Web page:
Governance is one of the WHO's six building blocks of a well-functioning health system, and is often a focus of larger development efforts. Financing, budgeting, planning, and prioritization are essential skills for governments that are establishing or expanding HIV and other health services. When corruption exists, wasted money limits the impact of investments in health services. Corruption can also constrain donor engagement, and ultimately hurt the individuals who are in need of care.
With its successes in service delivery, PEPFAR's first five years helped to dispel concerns that corruption would limit the effectiveness of USG foreign assistance programs. PEPFAR's new emphasis on building country-level capacity creates additional opportunity to support accountable and competent leadership in low-resource nations. Country ownership cannot be complete without adequate accountability and financial management systems through which governments can track and report on funding. By working to develop technical expertise with civil service employees at partner ministries across sectors, PEPFAR supports a government culture that emphasizes knowledge and technical skills.
PEPFAR's efforts to build management in the health sector will contribute to and reinforce messages that support competent and honest governance. This message must also be put forward by other donors, including the Global Fund and USG programs like the Millennium Challenge Corporation.
In its next phase, PEPFAR is promoting country leadership capacity with the following activities:
Supporting Development of Country Plans
PEPFAR has always supported countries in the development of country-level plans for a national HIV response, an approach enhanced through the Partnership Framework process. To develop these plans, countries must justify distribution of resources based upon epidemiology, as well as meet the standards of multiple donors. Developing and overseeing national plans also provides countries with an opportunity to coordinate among donors to maximize impact. The act of engaging in needs assessment, planning, and coordination is in and of itself an exercise in capable governance.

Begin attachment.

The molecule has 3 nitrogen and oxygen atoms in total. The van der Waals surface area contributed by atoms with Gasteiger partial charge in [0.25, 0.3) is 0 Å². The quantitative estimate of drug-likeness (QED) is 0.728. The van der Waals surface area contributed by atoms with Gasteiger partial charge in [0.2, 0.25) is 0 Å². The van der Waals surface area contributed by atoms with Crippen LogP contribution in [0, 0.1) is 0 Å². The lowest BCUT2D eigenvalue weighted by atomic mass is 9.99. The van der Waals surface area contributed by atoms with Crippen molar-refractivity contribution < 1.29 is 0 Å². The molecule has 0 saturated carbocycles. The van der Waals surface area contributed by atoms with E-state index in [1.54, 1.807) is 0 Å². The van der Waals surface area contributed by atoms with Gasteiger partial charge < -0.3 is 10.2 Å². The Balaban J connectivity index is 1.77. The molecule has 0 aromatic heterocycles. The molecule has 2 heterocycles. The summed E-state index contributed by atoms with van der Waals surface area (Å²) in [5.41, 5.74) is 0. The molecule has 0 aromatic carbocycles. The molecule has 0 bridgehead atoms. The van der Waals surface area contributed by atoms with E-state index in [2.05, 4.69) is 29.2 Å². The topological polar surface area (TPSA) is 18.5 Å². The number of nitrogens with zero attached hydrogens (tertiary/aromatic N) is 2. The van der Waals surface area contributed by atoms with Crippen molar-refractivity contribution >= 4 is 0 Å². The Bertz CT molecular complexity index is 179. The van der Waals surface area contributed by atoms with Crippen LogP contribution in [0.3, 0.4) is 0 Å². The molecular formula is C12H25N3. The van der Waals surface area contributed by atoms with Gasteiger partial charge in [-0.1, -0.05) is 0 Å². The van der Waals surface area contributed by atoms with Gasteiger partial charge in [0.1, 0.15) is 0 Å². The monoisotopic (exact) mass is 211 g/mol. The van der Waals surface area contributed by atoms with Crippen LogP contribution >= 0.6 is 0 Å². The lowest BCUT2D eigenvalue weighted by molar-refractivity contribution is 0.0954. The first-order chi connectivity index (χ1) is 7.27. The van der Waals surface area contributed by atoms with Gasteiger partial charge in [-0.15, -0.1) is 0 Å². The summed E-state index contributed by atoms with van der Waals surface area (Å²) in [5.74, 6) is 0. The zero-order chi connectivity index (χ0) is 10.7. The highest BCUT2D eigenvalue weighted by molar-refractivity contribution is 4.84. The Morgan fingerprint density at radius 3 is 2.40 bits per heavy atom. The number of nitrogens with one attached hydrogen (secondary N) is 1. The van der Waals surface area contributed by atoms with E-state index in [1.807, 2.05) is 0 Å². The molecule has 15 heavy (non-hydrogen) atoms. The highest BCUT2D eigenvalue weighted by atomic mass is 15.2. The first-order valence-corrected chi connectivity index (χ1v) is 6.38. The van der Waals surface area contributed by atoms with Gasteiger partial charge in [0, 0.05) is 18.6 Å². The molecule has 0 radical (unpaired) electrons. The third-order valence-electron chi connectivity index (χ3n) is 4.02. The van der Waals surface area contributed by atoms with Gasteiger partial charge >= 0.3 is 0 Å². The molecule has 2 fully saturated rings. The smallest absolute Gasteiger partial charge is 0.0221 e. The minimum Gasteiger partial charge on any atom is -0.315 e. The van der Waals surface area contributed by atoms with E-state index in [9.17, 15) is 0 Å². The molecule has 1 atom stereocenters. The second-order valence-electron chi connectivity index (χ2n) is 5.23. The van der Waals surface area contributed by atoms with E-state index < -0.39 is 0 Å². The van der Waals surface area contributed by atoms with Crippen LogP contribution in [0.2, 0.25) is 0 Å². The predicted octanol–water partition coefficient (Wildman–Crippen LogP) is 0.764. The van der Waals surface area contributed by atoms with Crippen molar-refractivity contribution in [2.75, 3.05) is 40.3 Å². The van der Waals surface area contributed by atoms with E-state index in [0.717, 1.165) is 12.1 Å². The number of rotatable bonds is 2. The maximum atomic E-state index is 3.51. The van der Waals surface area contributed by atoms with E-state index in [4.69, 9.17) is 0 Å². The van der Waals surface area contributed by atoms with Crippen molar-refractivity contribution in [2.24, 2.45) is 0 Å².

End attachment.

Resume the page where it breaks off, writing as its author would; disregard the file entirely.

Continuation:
Promoting Accountability and Transparency
The Partnership Framework process involves working with countries to jointly establish targets for HIV/AIDS programming. As the process of implementation unfolds, country teams work with partner governments to ensure that they are able to meet and report out on these targets. By supporting stronger linkages between civil society and governments, PEPFAR is helping citizens assist and hold governments accountable in meeting the HIV/AIDS and health needs.
Strengthening financial management
Transitioning management of programs to countries requires strong country financial capacity to oversee programs. Through PEPFAR's plans to support managerial capacities within the civil service of partner countries, it will expand the ability of Ministry of Finance employees to manage donor and national funding in a transparent way. It is important to note that civil society plays a strong role in reinforcing government accountability and ensuring that funding is used in an efficient and effective manner.
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